With the recent surge of DIY retail investors and low-cost online brokerages, it isn’t surprising that the demand for low-cost exchange-traded funds (ETFs) would increase exponentially as well. Just like when investors flooded transparent ETFs in the economic fallout of the 2008 financial crash, retail investors have again begun looking towards ETFs following the 2020 COVID crash.
In fact, when comparing ETFs vs mutual funds in 2020 it is estimated that US$497 billion of new cash entered ETFs while a record US$506 billion was withdrawn from mutual funds.
But why ETFs? The easy answer is that they are a low-cost, low-effort, hassle-free pathway into investing. Before you jump into ETF investing, however, you need to understand what ETFs are.
This article covers the ins and outs of exchange-traded funds, including why you should consider investing in ETFs and how you can safely start doing so.
What is an ETF?
An ETF is a collection of securities (stocks, bonds, commodities, crypto etc.) combined into a single purchasable fund. Combining assets into one basket allows investors to buy multiple different assets in a single trade. ETF stands for Exchange Traded Fund because the fund itself is traded on exchanges just like stocks. They are often created by fund management companies to mimic the composition of major exchange indexes like the S&P500 or the Canadian S&P/TSX Composite Index.
While ETFs are famously known to be passive index trackers, ETFs can contain any type of asset class from stocks to bonds or commodities. In addition, ETFs also exist which are specific to certain industries like technology or renewable energy, as well as being comprised of mixed asset classes and spanning several geographical regions.
A financial advisor, robo-advisor or brokerage platform is all you need to get started investing in ETFs.
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How do ETFs work?
ETFs work by simplifying the investment experience for the average investor by removing the need to invest in multiple assets individually. The fund manager, also known as the ETF provider, puts together a basket of assets depending on certain criteria and gives the newly created ETF a name. The name represents the composition of the fund such as the iShares Core S&P/TSX Capped Composite Index ETF, which is an ETF composed of stocks from the Canadian S&P/TSX index.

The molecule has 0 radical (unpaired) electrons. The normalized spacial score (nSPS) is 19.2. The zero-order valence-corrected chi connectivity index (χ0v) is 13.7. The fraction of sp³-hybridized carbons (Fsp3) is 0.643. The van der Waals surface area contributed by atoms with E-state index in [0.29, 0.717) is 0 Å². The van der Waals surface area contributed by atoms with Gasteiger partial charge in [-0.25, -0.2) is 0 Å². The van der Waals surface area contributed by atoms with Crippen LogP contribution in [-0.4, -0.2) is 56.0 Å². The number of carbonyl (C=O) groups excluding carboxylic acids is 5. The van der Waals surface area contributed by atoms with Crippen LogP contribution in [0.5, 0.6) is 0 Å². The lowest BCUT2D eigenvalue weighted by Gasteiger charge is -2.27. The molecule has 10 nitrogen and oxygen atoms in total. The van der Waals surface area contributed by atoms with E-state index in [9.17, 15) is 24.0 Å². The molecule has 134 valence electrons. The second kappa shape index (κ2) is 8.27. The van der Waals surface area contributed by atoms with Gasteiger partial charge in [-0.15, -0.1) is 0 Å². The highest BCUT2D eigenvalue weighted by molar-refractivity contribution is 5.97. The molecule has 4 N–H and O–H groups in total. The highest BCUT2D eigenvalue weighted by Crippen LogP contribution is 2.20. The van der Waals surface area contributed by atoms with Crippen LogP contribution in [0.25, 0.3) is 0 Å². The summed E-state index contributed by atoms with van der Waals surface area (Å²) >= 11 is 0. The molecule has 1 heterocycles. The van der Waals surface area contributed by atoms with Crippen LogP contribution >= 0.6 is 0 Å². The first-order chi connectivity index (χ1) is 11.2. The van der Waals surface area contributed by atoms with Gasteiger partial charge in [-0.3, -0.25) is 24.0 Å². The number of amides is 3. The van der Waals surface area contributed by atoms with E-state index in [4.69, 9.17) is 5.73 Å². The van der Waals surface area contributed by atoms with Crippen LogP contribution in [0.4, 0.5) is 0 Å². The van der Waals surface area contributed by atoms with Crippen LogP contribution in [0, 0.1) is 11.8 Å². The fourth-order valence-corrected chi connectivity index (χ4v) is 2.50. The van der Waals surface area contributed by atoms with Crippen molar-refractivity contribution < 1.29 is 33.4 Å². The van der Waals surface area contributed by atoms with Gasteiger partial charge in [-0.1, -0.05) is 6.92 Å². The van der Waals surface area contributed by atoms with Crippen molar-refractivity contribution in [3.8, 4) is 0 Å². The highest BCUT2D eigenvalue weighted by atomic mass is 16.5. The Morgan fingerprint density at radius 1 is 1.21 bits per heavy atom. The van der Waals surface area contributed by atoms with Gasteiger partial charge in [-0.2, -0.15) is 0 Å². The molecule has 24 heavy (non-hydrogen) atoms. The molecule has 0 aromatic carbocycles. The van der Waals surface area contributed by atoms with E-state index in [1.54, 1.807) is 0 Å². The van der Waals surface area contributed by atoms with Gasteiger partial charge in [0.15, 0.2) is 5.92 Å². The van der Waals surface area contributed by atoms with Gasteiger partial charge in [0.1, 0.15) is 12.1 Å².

Investors that are interested in investing in the specific basket of assets within a created ETF can do so. Just like buying shares of a company, ETF investments take place on stock exchanges.
Pros of ETFs
- Instant diversification reducing overall risk
- Easy geographical distribution
- Low costs
- Minimal to no broker commissions
- Targeted ETFs are available
Cons of ETFs
- ETF expenses are higher than investing directly into assets
- Potential false sense of diversification
- Lack of liquidity in less traded ETFs
- Won’t outperform any given market
How do you buy an ETF in Canada?
To buy an ETF in Canada you will need access to a trading platform through a brokerage account since ETFs are traded on stock exchanges. There are numerous discount brokerages in Canada. A comparison of the best can be found in our online brokerage guide.
Once you have an online broker account you will receive access to a trading platform where you will be able to trade ETFs by buying or selling ETFs of your choice. Most commonly, investors who trade ETFs invest for the long term and build their own portfolios. More hands-off investors can instead opt for a robo-advisor to make investment decisions on their behalf.
If you are not only interested in buying an ETF in Canada, but specifically want to buy an ETF with Canadian stocks, you could consider the iShares Core S&P/TSX Capped Composite Index ETF created by BlackRock. This ETF comprises 230+ publicly traded companies listed on the Toronto Stock Exchange.
It is important to note that not all online brokers can sell every ETF. So, when deciding which online broker to use check that the ETFs that you are interested in are available.
Ready to start investing in ETFs? Here's how
Are ETFs safe?